Tuesday, June 21, 2011

Rules and schedules for little ones

I was inspired to write this post about rules and schedules following an email from a dear lady who asked for advice regarding how to deal with her 2-year-old's behavior, while also expecting a baby any day. I'm a relatively new mother and definitely not an expert, but there are some things I'm learning along the way, and here's some of the experience I can share so far.


2-years-old are quite sharp and able to understand instructions and especially rules. My daughter, specifically, is an exceptional speaker so by 2 years she had quite a level of communication for her age, but those toddlers who don't speak so well are able to communicate, sometimes non-verbally, on a simple, intelligent, eye-to-eye level. They are able to understand the consequences of their actions ("if you pull the cat's tail she might scratch you"; "you didn't stop snatching toys out of the hands of other children when I told you to, so now we're leaving the playground and going home"). The child will of course test the limits by begging, whining and temper tantrums, especially in areas where rules are newly enforced, but it's important to keep the big picture in mind and know that insisting on firm reasonable rules is for the child's own good, and promotes a sense of security. 

Just a bit more regarding limits and schedules, I'm by no means an expert but during my short time of motherhood, so far (just 2.5 years), I've learned the importance of schedules for little ones. I don't mean being rigid as though we're in the army, but just enough to give the day predictability. We all function more smoothly when we know what we're supposed to be doing and what to expect from our day, and if it's true for us as adults, consider how much more important it must be for little children. Proper sleep time and an adequate number of sleep hours is especially vital in preventing crankiness, moodiness, irritability and bad temper. My rule of the thumb is to try and get the children to sleep when they are good and tired from playing, but not yet dropping down with exhaustion. 

Young babies, of course, don't exactly have a schedule, but once you have your second little one and once he or she is a few months old, I would highly encourage you to begin getting your two children on the same daily schedule. I don't mean nursing - I always nurse on demand, but just the daily structure. Schedule will also mean less power struggles, because the child knows, for example, that evening means supper, a bath, a story and then bedtime. 

Every family is different, but just as an example, we started having Tehilla regularly sitting with us at family meals when her she just had her first tastes of solids, at around 6 or 7 months. Around that time her sleeping habits also became more predictable. Now, at 9 months, my two girls sit together for breakfast (even though the baby only nibbles), play together, then sit together for lunch, and I make a point of getting them to nap at the same time.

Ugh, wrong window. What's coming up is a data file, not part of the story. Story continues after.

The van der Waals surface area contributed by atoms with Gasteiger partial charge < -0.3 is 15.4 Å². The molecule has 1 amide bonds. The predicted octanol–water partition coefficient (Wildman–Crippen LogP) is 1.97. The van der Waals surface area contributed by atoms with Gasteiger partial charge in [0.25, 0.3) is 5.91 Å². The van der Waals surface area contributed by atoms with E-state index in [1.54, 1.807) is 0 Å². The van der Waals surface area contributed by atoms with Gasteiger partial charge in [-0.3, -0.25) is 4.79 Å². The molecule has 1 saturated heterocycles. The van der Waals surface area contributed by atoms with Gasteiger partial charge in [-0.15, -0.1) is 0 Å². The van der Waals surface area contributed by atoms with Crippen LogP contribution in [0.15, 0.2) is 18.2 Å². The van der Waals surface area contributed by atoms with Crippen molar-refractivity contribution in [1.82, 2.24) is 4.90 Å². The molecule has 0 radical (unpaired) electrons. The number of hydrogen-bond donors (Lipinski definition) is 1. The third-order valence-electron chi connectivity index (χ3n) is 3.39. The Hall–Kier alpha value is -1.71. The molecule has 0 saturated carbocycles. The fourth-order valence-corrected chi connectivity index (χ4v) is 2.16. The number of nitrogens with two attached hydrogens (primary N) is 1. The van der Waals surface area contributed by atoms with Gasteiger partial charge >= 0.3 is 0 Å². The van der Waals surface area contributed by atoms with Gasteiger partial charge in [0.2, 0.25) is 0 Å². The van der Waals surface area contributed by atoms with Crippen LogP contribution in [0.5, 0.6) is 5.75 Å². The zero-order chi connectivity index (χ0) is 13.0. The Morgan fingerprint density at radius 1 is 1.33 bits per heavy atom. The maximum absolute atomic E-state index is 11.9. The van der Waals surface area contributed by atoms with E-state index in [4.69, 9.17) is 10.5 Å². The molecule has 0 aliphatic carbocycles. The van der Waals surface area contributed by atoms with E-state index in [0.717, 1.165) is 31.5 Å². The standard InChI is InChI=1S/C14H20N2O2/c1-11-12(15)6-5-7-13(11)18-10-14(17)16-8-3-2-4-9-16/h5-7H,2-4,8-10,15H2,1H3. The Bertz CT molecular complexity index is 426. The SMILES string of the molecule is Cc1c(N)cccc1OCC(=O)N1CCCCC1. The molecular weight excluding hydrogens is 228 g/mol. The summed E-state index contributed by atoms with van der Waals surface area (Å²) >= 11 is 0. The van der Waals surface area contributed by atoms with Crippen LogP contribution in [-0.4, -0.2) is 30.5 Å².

It can sometimes mean getting Shira (my older girl) to nap a bit earlier than I otherwise would, or to stretch Tehilla's play time a bit further, but having their naptime coincide is a big help. Then, after we're done with our afternoon activities, chores, play and supper (to which we also sit together), I bathe both girls at the same time - Shira sits in the big bath and plays with her toys, while I'm bathing Tehilla in the baby bed by her side. Afterwards I read aloud to them and get them to sleep, again at the same time. 

Having them on the same schedule required some tweaking and a bit of effort, and I must give a lot of credit to my husband - but it makes things so increadibly more pleasant for us all. It also allows me to plan things in advance, for example, if I know my children go to bed around 8, I might say that tonight I will tackle some paperwork, and most likely it will get done. If I have no idea when they'll eat or sleep, the house will be a havoc.

I realize that if you also work outside the home, this might be more difficult for you to accomplish than it is for me, since I'm blessed to be able to stay home with my children, but if you set your eyes on this goal of providing a structured day for your little ones, and communicate your wishes to other people who care for your children while you are absent, it can work. 

Of course there is a degree of flexibility - there are days when we are out and about, visits to grandparents, doctor's appointments and so on. But it's important that children know what to expect from a typical day at home. 

4 comments:

Anonymous said...

Dear Anna,

I just wanted to say how nice it is to have you posting more often again. I've been following your blog from before you were married (although I've never commented much), and I was missing your regular posts.
Of course I do understand that as the mother to two little ones you have much more important things to do with your time! Thank you for sharing your experiences with us.

Take care, Claudia

Leah Brand-Burks said...

Very well said, and I happen to adhere to not only the same principles, but almost the exact same schedule! Except I'm in the US, and I have two little boys. :-) Have a great day, Anna.

Rose said...

Such a good idea Anna! Keeping the girls on the same schedule helps them and you I'm sure.

Anonymous said...

Love the description of the daily routine, a picture of domestic tranquility and loving cooperation. Great starts.